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A Daring Venture

Rudolf Hess and the Ill-Fated Peace Mission of 1941

Peter Raina

At the height of the Second World War, Hitler’s Deputy, Rudolf Hess, made a dramatic solo flight to the British Isles. His arrival there was sensational news – and it baffled everyone. Why had he come?
Hess claimed he had flown to Britain entirely of his own initiative and was on a personal mission of peace. But so unlikely was the success of such an appeal in Churchill’s entrenched Britain that historians continue to wonder at his motives.
In this book, Peter Raina publishes, for the first time, complete texts of Hess’s ‘peace proposals’ and a treatise he wrote in captivity outlining how he saw Nazi Germany’s role in Europe. These texts throw considerable light on Hess’s mission and also on how the Nazi leadership saw their programme of expansion and their relations with Britain.
Disconcertingly single-minded and an unashamed disciple of Hitler, Hess was at heart an idealist. His friend and confidant Albrecht Haushofer was an idealist of a different kind, and joined the German Resistance Movement. The frame story of this book relates how the two men moved to their tragic ends.
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Chapter 10: Peace Proposal: Anglo-German Accord, 9 June 1941

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← 78 | 79 → CHAPTER TEN

Peace Proposal: Anglo-German Accord, 9 June 1941

Having failed to extort information from Hess about Hitler’s future plans by importunity, Churchill now thought of a different stratagem. The Prime Minister agreed with Cadogan that ‘we ought to draw Hess by pretending to negotiate’, and Churchill ‘came out with my idea of J. Simon for the part’. This is what Cadogan noted in his diary on 19 May, but it is very doubtful if the name ‘J. Simon’ (Viscount John Simon) was actually proposed by Cadogan. From the correspondence we print below it seems that Anthony Eden, the Foreign Secretary, put Simon’s name forward for consideration. And it was Eden who did his best to convince the Viscount to agree to talk to Hess. Simon had been a Foreign Secretary (and an appeaser) in the 1930s. His name came up for consideration because, in March 1935, he had met Hess in Berlin.1 And it was hoped that ‘the forensic skills of the lawyer-statesman might be able to ascertain the true purpose behind Hess’s flight and in particular to clarify whether Hess had been sent by Hitler as part of a peace initiative’.2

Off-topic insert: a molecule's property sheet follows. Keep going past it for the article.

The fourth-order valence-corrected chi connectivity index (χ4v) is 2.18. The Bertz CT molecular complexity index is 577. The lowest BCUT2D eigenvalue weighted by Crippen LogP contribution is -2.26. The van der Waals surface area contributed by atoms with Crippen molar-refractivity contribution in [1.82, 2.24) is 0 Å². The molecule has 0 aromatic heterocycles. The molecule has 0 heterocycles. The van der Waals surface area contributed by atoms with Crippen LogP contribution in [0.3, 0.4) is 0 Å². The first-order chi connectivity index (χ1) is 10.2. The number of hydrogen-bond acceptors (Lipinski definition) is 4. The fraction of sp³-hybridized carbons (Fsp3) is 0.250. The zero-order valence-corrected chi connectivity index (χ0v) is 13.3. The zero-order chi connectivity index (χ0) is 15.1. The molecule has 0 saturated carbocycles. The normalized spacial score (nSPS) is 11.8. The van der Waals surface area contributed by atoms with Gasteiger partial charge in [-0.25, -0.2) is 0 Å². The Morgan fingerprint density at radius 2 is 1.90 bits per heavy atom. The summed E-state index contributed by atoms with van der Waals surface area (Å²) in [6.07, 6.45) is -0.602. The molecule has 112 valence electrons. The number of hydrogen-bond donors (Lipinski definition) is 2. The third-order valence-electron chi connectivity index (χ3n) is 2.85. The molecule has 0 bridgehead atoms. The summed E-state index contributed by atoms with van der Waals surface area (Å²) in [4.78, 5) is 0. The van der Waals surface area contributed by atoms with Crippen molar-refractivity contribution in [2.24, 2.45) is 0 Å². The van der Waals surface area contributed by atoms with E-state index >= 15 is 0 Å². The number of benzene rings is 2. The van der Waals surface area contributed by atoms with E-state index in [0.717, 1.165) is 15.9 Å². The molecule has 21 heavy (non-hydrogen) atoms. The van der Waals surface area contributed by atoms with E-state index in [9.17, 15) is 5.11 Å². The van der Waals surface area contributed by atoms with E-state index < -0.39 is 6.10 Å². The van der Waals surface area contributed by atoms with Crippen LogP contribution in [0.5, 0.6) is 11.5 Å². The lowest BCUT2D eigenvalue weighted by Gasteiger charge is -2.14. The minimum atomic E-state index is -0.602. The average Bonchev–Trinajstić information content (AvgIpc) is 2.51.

Eden had a long conversation with Simon on 26 May, and, the next day, wrote to the Prime Minister saying ‘I think that he [Simon] will be willing to undertake the work of which we spoke. He has asked for 24 hours to consider the matter. We are agreed...

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